They key’s understanding the weed, the setting, and the herbicide properties, then utilizing the right materials for the goal weed underneath these particular situations.

Timing and protection

He added that software timing and protection additionally matter.

“Also remember, the cottonseed trait package you plant determines the herbicides you can use.”

“Using residual herbicides, identifying weeds and understanding the difference in solubility and where a product fits best based on soil and moisture are critical to a systems approach to weed management,” Dotray added.

In response to a query about new dicamba labels, Hixson stated BASF wouldn’t veer from the necessities established by the federal label in Texas, Oklahoma, and New Mexico

Dotray famous that the new registrations come with some important modifications, together with greater buffers, volatility discount adjuvant necessities and software timing.

“Also, last year some states used 24-C exemptions to alter some regulations. So far this year, states that have applied for a 24-C have been denied.”

Hixson introduced that BASF does have one “shiny object” within the pipeline, a new seed trait with tolerance to 4 herbicides –GLIXTP, pending regulatory approval. He anticipates introduction in 2023, with doubtlessly extra availability in 2024.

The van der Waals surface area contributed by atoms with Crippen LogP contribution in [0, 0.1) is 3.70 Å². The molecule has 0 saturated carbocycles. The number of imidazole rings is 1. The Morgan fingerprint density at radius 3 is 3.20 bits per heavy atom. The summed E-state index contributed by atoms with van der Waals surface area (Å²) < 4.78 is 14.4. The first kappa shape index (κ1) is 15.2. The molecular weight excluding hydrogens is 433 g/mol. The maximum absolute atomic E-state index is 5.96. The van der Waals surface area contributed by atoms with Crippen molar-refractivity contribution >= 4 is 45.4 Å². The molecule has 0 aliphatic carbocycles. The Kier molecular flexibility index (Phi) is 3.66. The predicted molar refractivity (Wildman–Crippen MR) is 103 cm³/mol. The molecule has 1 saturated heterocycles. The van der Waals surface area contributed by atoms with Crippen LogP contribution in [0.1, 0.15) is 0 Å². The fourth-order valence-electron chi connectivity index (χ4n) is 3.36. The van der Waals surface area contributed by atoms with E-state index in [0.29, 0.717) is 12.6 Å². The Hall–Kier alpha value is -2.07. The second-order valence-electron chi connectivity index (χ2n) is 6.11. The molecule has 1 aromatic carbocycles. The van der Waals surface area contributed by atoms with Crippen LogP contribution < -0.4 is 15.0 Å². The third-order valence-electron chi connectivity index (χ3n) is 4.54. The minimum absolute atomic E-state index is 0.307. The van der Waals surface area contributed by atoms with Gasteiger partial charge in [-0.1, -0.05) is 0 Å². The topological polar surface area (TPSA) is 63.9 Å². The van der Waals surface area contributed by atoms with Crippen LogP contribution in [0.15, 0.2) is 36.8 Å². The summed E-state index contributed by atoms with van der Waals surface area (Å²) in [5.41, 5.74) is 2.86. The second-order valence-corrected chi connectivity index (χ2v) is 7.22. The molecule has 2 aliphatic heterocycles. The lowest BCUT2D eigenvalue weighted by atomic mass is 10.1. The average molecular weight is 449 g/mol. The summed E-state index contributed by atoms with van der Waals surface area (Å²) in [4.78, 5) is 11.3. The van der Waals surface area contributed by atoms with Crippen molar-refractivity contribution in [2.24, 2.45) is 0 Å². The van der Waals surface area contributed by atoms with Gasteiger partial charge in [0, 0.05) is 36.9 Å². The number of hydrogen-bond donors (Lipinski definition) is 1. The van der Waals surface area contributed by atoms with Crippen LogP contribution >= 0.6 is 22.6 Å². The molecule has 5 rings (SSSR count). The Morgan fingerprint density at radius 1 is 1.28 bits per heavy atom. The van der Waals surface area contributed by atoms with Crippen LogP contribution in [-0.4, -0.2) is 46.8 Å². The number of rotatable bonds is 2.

Within the meantime, he stated, “Old chemistry still has value.”

[ad_2]

Source link

Most Popular

Hemp transplanters: an agricultural technology breakthrough

Hemp has the potential to revolutionize many industries. With so many uses and benefits—from textiles, furniture, paper, clothes, biodegradable plastics, paint, insulation, biofuel, and...

Vegetable transplanters: an in-depth explanation of these automatic planter machines

Transplanters aren’t exactly a new agricultural technology. The first transplanter was a rice transplanter invented in 1898 by Heigoro Kawano. Transplanters for rice, vegetables,...

What’s new in tomato farming technology?

Tomatoes are one of the most economically significant crops in the world. It’s estimated that 188M tomatoes were produced worldwide in 2018. Tomato growers, on...